The economics of e-commerce suggests that many kinds of stores may soon be as scarce as independent booksellers, and for the same reasons. Shoppers go into a store, try out the goods, wear out the floor samples, pepper employees with questions, and then either go home or whip out their phones and, then and there, buy the same product from a different retailer online, more cheaply.
It’s a behavior called “showrooming“, and right now more than half of US holiday shoppers are engaging in it. This trend is killing big box retailers like Best Buy, which is fighting back by matching online prices on items available in its stores, at least during the holiday season. As showrooming becomes the norm, Best Buy is now, in effect, an unpaid sales affiliate of Amazon.com and countless other online retailers. Not coincidentally, Amazon.com was the top online retailer on Black Friday, the biggest shopping day of the year in the US.
Boffins in “retail experience divisions” of large retailers have already taken this trend to its logical conclusion. In 2011, The Homeplus discount retail chain in Korea (jointly owned by Tesco and Samsung) created a “virtual store” in an underground rail station in Seoul.
Shoppers with smartphones load up the Homeplus app, then snap pictures of the square barcodes (called QR codes) that appear below items they’d like to buy. Later, the items are delivered to wherever they want. Subsequent further experiments in virtual stores in Asia suggest this is more than just a fad; we might all shop this way some day, especially in dense cities where long commutes make virtual stores that much more appealing.
Virtual stores and showrooming might not seem to have that much in common, until you realize that a showroom is just a virtual store where the objects aren’t virtual. Or conversely, a virtual store is a physical showroom where the merchandise has been reduced to two-dimensional advertisements or billboards. Either way, a virtual store eliminates most of the costs associated with running a conventional store, while offering some of the psychological immediacy of shopping in one.
It would be absurd to argue that physical retail is going to go away altogether. Apple stores are a sort of showroom, as well as a testament to the power of in-person customer service. But Apple, as the exclusive distributor of Apple products, doesn’t have to worry about being undercut by online competitors.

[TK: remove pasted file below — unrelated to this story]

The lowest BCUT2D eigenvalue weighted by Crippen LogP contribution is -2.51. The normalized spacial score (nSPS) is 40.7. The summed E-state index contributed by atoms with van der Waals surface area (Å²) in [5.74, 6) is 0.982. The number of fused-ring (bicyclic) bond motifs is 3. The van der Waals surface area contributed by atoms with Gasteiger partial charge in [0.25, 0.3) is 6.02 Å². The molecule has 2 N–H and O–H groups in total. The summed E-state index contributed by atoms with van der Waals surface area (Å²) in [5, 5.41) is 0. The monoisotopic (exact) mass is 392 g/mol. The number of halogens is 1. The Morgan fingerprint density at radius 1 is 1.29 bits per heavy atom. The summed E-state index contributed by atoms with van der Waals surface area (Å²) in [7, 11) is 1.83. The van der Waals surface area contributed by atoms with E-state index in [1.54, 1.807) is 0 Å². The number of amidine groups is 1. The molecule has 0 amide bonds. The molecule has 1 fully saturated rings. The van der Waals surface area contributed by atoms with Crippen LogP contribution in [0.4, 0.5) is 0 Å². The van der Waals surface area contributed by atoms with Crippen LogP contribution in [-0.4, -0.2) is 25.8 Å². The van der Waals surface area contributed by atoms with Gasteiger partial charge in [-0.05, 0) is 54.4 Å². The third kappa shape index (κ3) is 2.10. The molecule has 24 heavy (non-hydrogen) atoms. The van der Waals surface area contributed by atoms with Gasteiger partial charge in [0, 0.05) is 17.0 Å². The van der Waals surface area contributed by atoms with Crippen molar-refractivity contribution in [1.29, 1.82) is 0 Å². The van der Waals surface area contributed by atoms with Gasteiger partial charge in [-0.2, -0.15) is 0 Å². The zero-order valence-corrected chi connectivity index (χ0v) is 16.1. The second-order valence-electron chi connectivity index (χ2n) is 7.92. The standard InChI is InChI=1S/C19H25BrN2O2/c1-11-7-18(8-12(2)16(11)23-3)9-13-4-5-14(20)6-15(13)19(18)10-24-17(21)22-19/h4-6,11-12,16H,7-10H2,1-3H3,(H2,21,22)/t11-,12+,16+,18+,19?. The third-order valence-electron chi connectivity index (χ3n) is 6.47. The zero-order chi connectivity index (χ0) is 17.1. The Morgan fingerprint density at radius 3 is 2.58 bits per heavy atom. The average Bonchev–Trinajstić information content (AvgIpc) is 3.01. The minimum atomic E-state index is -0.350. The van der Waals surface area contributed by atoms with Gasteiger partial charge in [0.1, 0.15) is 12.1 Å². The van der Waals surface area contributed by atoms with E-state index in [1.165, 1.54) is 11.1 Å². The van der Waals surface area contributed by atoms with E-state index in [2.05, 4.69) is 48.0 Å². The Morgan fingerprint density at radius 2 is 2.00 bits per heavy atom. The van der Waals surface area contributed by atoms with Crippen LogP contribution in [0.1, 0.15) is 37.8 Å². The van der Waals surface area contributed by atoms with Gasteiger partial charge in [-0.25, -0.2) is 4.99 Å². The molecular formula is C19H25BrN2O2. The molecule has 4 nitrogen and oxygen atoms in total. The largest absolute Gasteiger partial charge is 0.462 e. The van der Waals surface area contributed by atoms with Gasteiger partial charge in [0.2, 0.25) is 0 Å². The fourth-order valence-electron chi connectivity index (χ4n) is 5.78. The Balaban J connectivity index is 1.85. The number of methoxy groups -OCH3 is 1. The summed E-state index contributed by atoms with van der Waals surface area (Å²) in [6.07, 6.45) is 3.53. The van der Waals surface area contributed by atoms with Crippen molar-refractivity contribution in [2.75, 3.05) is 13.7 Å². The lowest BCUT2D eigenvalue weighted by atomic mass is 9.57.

Retailers are well aware of these trends. Wal-Mart’s total 2011 revenue is ten times that of Amazon, yet Amazon has ten times as much online revenue as Wal-Mart. That’s why in order to compete, Wal-Mart went on a Silicon Valley hiring binge and now has a crack team of experienced e-commerce innovators doing everything from using buzz on social media to determine which goods to stock to revamping Walmart.com’s previously embarrassing search function. CEO Mike Duke said the company is “playing to win” in e-commerce.
In whatever’s left of retail once ecommerce has finished eliminating or transforming some of its biggest players, the fusion between mobile and in-store shopping will take many forms. Retailers like Macy’s department store in the US and grocery giant Tesco in the UK are already providing shoppers with maps that help them find goods in stores. Using the latest position-detecting chips in smartphones or even just plain old wifi signals, retailers will soon be able to know exactly where shoppers are, to within inches.
Ubiquitous smartphones could also mean the end of traditional checkouts. Some retail experiments already allow shoppers to scan and pay for goods themselves with their phones, as they place them in their shopping bags. Tablet-based point-of-sale terminals like Square‘s will allow roaming salespeople to complete transactions without cash registers (much as Apple Store employees now take your payment on the spot using a modified iPhone), and people will be able to pay using mobile wallets on their smartphones via wifi, near field communication, barcodes or a handful of other technologies.
The sheer variety of opportunities for buying things means the future of retail will be a hybrid between showrooms, virtual stores and traditional stores tricked out with a variety of novel ways to pay. The question is, which retailers will do best in each of these modes, or some combination of them. It’s not hard to imagine that, having saturated the online market, some online retailers will eventually have to create physical showrooms of their own. Shrunken, more-specialized, more boutique-like successors to Best Buy, carrying mostly products not available from other retailers, could be juxtaposed in the world’s strip malls and urban shopping arcades with showrooms that carry no inventory beyond display models.
Further ahead, there are even wilder possibilities. Augmented reality, enabled by computerized spectacles like Google Glass and its inevitable competitors, could turn any available surface or empty retail space into a virtual store: Just look at a wall, load up the relevant shopping app, and the wall becomes a shelf of virtual goods. And if you believe the Maker movement, we’ll all be 3D-printing goods at home, and never need to leave the house again except to drop off our genetic material at the local baby factory.
As for conventional retailers, bargain-hunting will continue to slash their margins—except when they’re being padded by whatever kinds of convenience and experience it turns out shoppers are willing to pay for. These could include, for example personal shopping concierges. Whatever else happens, we’re looking at a future in which physical and online retailers have to compete with each other on much more than just price, and the distinction between them becomes a lot more blurry.